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Violent initiatives in junior hockey | Quebec refuses to extend the mandate of the parliamentary committee

(Quebec) Members of Legault’s government who were on the parliamentary committee that looked into allegations of violent drills in hockey and student sports on Wednesday rejected the opposition’s request to extend the mandate to hear other witnesses.

Quebec Solidere (QS) deputy Vincent Marisal, who was at the origin of the initiative order, said Wednesday that he wanted to hear other witnesses. On Thursday morning, during a committee meeting, government representatives opposed the extension of the mandate.

At a parliamentary committee on Wednesday, Quebec Junior Hockey League (LHJMQ) commissioner Gilles Courteau pledged to put in place a “locker room code” by 2023-2024, an additional tool for preserving players’ integrity. He also confirmed that teams in his league were not targeted by allegations of violent initiatives included in the recent ruling.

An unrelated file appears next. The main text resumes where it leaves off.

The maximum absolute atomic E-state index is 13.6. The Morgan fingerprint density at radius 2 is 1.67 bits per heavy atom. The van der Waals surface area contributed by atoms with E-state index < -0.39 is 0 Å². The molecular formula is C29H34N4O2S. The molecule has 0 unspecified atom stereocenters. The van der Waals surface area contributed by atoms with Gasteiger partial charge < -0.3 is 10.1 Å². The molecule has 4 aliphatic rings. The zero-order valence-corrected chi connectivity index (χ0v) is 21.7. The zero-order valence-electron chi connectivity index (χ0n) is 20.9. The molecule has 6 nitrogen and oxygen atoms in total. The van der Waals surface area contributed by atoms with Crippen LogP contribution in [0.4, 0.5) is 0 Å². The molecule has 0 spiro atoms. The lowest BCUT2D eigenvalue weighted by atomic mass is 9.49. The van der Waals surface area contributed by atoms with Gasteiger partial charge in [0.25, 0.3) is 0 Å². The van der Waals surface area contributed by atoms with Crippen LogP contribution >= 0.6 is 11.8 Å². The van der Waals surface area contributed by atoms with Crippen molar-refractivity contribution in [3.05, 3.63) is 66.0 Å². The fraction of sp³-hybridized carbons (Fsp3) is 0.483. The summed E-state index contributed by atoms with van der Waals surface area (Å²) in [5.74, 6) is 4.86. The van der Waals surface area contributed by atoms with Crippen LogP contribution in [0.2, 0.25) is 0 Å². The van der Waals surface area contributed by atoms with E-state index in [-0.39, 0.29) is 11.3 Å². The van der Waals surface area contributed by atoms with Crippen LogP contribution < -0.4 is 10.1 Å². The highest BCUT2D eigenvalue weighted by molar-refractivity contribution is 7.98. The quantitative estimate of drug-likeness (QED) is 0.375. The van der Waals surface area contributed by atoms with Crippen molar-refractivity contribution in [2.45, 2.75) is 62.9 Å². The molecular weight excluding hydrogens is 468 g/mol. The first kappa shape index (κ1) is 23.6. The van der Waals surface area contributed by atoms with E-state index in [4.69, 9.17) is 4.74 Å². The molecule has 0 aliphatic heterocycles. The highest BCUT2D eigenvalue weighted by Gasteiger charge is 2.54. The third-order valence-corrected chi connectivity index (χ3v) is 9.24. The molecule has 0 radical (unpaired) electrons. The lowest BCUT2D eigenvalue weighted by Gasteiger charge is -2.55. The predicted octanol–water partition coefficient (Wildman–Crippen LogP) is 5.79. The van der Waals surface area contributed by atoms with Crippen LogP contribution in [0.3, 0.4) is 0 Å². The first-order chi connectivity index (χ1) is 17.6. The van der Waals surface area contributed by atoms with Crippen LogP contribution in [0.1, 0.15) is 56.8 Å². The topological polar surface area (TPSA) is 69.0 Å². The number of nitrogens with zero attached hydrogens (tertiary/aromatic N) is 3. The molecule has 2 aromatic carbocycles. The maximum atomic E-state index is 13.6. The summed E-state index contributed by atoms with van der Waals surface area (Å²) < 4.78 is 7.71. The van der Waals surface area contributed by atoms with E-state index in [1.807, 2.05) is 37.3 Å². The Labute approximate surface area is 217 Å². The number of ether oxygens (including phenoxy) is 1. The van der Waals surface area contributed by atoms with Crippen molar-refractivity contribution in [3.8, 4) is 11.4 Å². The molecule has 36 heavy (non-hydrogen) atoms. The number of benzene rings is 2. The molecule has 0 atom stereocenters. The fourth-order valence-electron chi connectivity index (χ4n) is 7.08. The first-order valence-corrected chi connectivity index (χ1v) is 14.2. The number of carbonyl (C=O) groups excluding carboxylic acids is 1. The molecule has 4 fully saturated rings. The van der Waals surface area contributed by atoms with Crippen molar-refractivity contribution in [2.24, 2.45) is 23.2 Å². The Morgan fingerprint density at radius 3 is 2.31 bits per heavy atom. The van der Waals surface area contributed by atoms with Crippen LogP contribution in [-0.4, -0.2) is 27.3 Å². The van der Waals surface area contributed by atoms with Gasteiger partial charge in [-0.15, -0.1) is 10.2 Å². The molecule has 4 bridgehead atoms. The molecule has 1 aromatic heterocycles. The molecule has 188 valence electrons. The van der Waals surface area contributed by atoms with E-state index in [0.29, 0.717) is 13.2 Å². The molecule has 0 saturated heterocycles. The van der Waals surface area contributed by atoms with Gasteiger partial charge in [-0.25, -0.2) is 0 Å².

“It doesn’t excuse us from thinking. We are not above other leagues. There is a culture in our sport that can be detrimental. It’s nicer to be a player in the QMJHL today than it was 20 years ago. My biggest wish is that it will be even nicer in 20 years.” […] For change to be real, said Mr. Corto, speech must be liberated.

For his part, General Manager of Hockey Quebec, Jocelyn Thibault, stressed that there is a need for more education and better awareness of players and teams. He added that his organization had limits on its powers and resources.

On February 3, an Ontario Superior Court judge dismissed a class action suit filed by three plaintiffs on behalf of 15,000 players who had played 50 years on a major league team. or QMJHL. The judge declined to accept the class action lawsuit on a technicality, but did not question the veracity of the testimonies. It describes, among other things, acts involving underage players who report inserting sticks into the anus, mutilating the genitals, and humiliating victims by spraying them with urine or feces.

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Faced with this demand for teamwork against the leagues, the Canadian Hockey League (CHL) asked former player Sheldon Kennedy, former politician Camille Theriault, and former coach Daniel Sauvageau to assess the situation. In a survey by three experts of 259 players who played junior hockey in 2020, 10% of respondents said they had been victims of bullying or harassment, while 26% of players said they witnessed instances of bullying, harassment, bullying, or harassment.